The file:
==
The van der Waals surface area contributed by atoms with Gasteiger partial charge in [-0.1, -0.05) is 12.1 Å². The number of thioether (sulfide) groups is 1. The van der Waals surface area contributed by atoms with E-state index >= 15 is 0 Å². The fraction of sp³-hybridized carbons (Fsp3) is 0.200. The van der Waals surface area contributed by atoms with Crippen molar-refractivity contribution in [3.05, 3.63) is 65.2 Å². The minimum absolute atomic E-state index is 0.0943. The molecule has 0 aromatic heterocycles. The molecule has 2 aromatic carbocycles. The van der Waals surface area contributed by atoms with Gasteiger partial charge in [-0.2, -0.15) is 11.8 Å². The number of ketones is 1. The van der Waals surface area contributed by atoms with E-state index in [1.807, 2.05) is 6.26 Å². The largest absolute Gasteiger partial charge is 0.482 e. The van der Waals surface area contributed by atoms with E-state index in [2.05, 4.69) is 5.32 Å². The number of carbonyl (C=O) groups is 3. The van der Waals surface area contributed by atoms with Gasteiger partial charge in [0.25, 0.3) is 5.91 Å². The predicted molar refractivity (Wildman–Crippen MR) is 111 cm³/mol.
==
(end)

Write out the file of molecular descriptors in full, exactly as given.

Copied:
The van der Waals surface area contributed by atoms with Gasteiger partial charge in [-0.1, -0.05) is 12.1 Å². The number of thioether (sulfide) groups is 1. The van der Waals surface area contributed by atoms with E-state index >= 15 is 0 Å². The fraction of sp³-hybridized carbons (Fsp3) is 0.200. The van der Waals surface area contributed by atoms with Crippen molar-refractivity contribution in [3.05, 3.63) is 65.2 Å². The minimum absolute atomic E-state index is 0.0943. The molecule has 0 aromatic heterocycles. The molecule has 2 aromatic carbocycles. The van der Waals surface area contributed by atoms with Gasteiger partial charge in [-0.2, -0.15) is 11.8 Å². The number of ketones is 1. The van der Waals surface area contributed by atoms with E-state index in [1.807, 2.05) is 6.26 Å². The largest absolute Gasteiger partial charge is 0.482 e. The van der Waals surface area contributed by atoms with E-state index in [2.05, 4.69) is 5.32 Å². The number of carbonyl (C=O) groups is 3. The van der Waals surface area contributed by atoms with Gasteiger partial charge in [0.25, 0.3) is 5.91 Å². The predicted molar refractivity (Wildman–Crippen MR) is 111 cm³/mol.